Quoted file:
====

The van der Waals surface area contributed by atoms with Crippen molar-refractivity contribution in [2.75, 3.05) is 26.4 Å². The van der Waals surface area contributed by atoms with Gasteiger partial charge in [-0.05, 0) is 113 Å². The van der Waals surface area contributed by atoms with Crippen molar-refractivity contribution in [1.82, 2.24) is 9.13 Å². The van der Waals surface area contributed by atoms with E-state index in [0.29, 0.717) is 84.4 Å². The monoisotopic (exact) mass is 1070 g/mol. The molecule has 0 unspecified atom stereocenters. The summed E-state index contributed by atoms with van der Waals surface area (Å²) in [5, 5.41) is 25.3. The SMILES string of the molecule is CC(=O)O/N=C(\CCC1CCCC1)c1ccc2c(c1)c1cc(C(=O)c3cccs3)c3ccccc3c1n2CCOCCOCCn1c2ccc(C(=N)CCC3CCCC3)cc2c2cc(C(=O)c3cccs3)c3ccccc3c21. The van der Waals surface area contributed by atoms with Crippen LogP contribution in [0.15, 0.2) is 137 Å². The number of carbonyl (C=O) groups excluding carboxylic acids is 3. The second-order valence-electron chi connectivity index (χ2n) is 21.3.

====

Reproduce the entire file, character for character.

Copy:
The van der Waals surface area contributed by atoms with Crippen molar-refractivity contribution in [2.75, 3.05) is 26.4 Å². The van der Waals surface area contributed by atoms with Gasteiger partial charge in [-0.05, 0) is 113 Å². The van der Waals surface area contributed by atoms with Crippen molar-refractivity contribution in [1.82, 2.24) is 9.13 Å². The van der Waals surface area contributed by atoms with E-state index in [0.29, 0.717) is 84.4 Å². The monoisotopic (exact) mass is 1070 g/mol. The molecule has 0 unspecified atom stereocenters. The summed E-state index contributed by atoms with van der Waals surface area (Å²) in [5, 5.41) is 25.3. The SMILES string of the molecule is CC(=O)O/N=C(\CCC1CCCC1)c1ccc2c(c1)c1cc(C(=O)c3cccs3)c3ccccc3c1n2CCOCCOCCn1c2ccc(C(=N)CCC3CCCC3)cc2c2cc(C(=O)c3cccs3)c3ccccc3c21. The van der Waals surface area contributed by atoms with Crippen LogP contribution in [0.15, 0.2) is 137 Å². The number of carbonyl (C=O) groups excluding carboxylic acids is 3. The second-order valence-electron chi connectivity index (χ2n) is 21.3.